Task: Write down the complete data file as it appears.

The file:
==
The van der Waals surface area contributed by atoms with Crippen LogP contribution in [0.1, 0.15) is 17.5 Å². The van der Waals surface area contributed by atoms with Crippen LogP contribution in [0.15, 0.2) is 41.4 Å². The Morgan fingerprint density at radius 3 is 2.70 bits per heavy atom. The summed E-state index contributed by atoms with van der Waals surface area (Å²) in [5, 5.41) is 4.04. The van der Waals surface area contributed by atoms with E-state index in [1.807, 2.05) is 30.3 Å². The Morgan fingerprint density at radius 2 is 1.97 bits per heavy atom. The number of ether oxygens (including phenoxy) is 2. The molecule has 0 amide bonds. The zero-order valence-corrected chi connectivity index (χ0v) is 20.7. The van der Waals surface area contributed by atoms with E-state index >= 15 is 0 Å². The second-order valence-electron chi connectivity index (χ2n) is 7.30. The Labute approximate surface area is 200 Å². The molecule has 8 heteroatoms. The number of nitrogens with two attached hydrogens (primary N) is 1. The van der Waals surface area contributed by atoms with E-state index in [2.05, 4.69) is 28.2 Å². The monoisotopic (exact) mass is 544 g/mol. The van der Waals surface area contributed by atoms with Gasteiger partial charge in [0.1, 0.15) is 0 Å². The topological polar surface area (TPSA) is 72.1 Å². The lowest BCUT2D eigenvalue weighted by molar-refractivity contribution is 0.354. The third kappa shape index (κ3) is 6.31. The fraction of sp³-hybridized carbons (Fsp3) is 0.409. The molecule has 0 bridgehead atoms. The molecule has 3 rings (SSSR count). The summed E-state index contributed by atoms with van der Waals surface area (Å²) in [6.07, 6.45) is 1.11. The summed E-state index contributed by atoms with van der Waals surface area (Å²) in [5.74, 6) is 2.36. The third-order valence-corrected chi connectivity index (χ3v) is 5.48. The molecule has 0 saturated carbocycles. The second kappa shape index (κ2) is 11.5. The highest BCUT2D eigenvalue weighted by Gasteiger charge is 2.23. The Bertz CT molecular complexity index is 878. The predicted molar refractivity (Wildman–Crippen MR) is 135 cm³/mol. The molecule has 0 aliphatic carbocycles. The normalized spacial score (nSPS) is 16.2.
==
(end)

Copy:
The van der Waals surface area contributed by atoms with Crippen LogP contribution in [0.1, 0.15) is 17.5 Å². The van der Waals surface area contributed by atoms with Crippen LogP contribution in [0.15, 0.2) is 41.4 Å². The Morgan fingerprint density at radius 3 is 2.70 bits per heavy atom. The summed E-state index contributed by atoms with van der Waals surface area (Å²) in [5, 5.41) is 4.04. The van der Waals surface area contributed by atoms with E-state index in [1.807, 2.05) is 30.3 Å². The Morgan fingerprint density at radius 2 is 1.97 bits per heavy atom. The number of ether oxygens (including phenoxy) is 2. The molecule has 0 amide bonds. The zero-order valence-corrected chi connectivity index (χ0v) is 20.7. The van der Waals surface area contributed by atoms with E-state index >= 15 is 0 Å². The second-order valence-electron chi connectivity index (χ2n) is 7.30. The Labute approximate surface area is 200 Å². The molecule has 8 heteroatoms. The number of nitrogens with two attached hydrogens (primary N) is 1. The van der Waals surface area contributed by atoms with E-state index in [2.05, 4.69) is 28.2 Å². The monoisotopic (exact) mass is 544 g/mol. The van der Waals surface area contributed by atoms with Gasteiger partial charge in [0.1, 0.15) is 0 Å². The topological polar surface area (TPSA) is 72.1 Å². The lowest BCUT2D eigenvalue weighted by molar-refractivity contribution is 0.354. The third kappa shape index (κ3) is 6.31. The fraction of sp³-hybridized carbons (Fsp3) is 0.409. The molecule has 0 bridgehead atoms. The molecule has 3 rings (SSSR count). The summed E-state index contributed by atoms with van der Waals surface area (Å²) in [6.07, 6.45) is 1.11. The summed E-state index contributed by atoms with van der Waals surface area (Å²) in [5.74, 6) is 2.36. The third-order valence-corrected chi connectivity index (χ3v) is 5.48. The molecule has 0 saturated carbocycles. The second kappa shape index (κ2) is 11.5. The highest BCUT2D eigenvalue weighted by Gasteiger charge is 2.23. The Bertz CT molecular complexity index is 878. The predicted molar refractivity (Wildman–Crippen MR) is 135 cm³/mol. The molecule has 0 aliphatic carbocycles. The normalized spacial score (nSPS) is 16.2.